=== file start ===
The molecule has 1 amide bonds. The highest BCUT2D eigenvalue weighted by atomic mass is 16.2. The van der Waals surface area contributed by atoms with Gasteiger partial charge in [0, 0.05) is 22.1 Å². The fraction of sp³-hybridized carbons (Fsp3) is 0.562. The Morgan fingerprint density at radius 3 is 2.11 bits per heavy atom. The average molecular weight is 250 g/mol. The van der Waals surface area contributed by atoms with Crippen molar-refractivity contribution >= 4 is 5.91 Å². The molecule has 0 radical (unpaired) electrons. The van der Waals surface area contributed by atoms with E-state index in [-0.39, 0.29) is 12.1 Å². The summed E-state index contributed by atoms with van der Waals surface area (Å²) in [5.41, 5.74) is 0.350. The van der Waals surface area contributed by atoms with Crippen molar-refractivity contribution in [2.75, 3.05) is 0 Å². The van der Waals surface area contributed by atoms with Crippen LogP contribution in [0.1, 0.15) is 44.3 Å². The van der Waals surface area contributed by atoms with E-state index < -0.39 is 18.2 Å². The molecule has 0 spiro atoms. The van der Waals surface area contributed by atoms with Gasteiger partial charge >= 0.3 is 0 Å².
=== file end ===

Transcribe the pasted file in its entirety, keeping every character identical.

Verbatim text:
The molecule has 1 amide bonds. The highest BCUT2D eigenvalue weighted by atomic mass is 16.2. The van der Waals surface area contributed by atoms with Gasteiger partial charge in [0, 0.05) is 22.1 Å². The fraction of sp³-hybridized carbons (Fsp3) is 0.562. The Morgan fingerprint density at radius 3 is 2.11 bits per heavy atom. The average molecular weight is 250 g/mol. The van der Waals surface area contributed by atoms with Crippen molar-refractivity contribution >= 4 is 5.91 Å². The molecule has 0 radical (unpaired) electrons. The van der Waals surface area contributed by atoms with E-state index in [-0.39, 0.29) is 12.1 Å². The summed E-state index contributed by atoms with van der Waals surface area (Å²) in [5.41, 5.74) is 0.350. The van der Waals surface area contributed by atoms with Crippen molar-refractivity contribution in [2.75, 3.05) is 0 Å². The van der Waals surface area contributed by atoms with Crippen LogP contribution in [0.1, 0.15) is 44.3 Å². The van der Waals surface area contributed by atoms with E-state index < -0.39 is 18.2 Å². The molecule has 0 spiro atoms. The van der Waals surface area contributed by atoms with Gasteiger partial charge >= 0.3 is 0 Å².